It’s the school sports day season, but have #parents really got the stamina for it?
I feel compelled to write this blog after attending my children’s sports day today. It was a great event; well organised and thoroughly good-natured fun. This being said, I’m still utterly exhausted.
Why? Because firstly, there is the constant and ever changing conundrum of the British weather. We were drenched in a heavy downpour at 9am and remained slightly damp for the rest of the day (the children were sheltered under marquees I hasten to add). There was a brisk, chilly breeze that one wouldn’t usually choose to sit outside in for six continuous hours. For most of the time we were bloody freezing.
Yes, it was wonderful to see our little ones in their races, but I would estimate that this accounted for about 5% of the time taken for the total event.
We have a family picnic at lunchtime, which is undoubtedly the best bit of the whole thing. The sun came out at this point for us as well and it’s lovely to watch your kids running about freely with their friends. Although, I am aware that this element of sports day can be the most onerous for some poor souls. At my kids’ place, it’s considered posh if you’ve got Blue Riband chocolate biscuits in your lunchbox rather than Tesco’s own brand. Everyone’s pretty down to earth. Thank God. We do have teas, coffees and scones laid on by one of the cookery teachers, which would probably be considered wildly bourgeois in many circles.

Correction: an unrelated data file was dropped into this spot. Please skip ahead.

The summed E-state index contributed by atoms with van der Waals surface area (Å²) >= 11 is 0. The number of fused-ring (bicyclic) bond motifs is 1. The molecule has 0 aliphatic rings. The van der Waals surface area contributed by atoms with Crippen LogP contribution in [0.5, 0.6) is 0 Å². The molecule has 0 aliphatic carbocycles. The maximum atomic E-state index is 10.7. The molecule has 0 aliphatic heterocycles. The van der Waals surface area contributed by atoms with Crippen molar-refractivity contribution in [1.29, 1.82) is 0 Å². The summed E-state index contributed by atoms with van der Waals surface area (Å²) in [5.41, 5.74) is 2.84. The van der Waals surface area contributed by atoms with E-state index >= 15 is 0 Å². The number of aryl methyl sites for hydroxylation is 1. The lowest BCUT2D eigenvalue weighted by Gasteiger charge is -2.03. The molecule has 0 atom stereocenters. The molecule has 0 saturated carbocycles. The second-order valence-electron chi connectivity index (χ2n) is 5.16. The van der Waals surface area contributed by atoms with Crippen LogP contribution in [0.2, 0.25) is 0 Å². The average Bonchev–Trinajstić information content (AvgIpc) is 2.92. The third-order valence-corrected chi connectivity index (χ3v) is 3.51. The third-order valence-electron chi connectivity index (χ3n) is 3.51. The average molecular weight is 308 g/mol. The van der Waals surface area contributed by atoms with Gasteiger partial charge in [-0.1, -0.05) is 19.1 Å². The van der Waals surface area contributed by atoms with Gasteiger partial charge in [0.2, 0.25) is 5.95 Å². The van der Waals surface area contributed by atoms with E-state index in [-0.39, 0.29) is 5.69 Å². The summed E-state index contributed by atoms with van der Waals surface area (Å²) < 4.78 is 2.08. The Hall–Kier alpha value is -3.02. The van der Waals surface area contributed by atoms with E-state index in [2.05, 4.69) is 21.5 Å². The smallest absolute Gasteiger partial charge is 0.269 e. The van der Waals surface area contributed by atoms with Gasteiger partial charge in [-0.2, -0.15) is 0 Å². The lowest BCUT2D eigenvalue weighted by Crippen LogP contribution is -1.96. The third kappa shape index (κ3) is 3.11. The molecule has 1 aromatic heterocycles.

But I do know that in some institutions, their sports day could give Royal Ascot a serious run for its money in terms of the incredible outfits worn by the ladies and the obligatory Fortnum and Mason champagne hampers strewn about the playing fields. This must be a nightmare for most ordinary parents. The pressure to conform a terrible strain.
Then comes the most dreaded aspect of all sports days. The mums and dads races.
This year, we had a tug-of-war added to the ubiquitous 100 metre sprint. Luckily, my children are sensible enough to know that the sight of me wobbling up the field at a medium jog wouldn’t do anything at all for their street cred, so I’m under no pressure from them to compete.
But the pressure is generated in spades by the parents themselves. Grown men and women stumble to the hard ground whilst running at full tilt to get the better of their next-door-neighbour. One year, a dad ended up in plaster. Not a great way to start the summer.
So, that’s my moan over. I love it of course, you never get these years back. But I just wish it could be a little shorter and yes, just a tad less competitive (in every respect) would be great.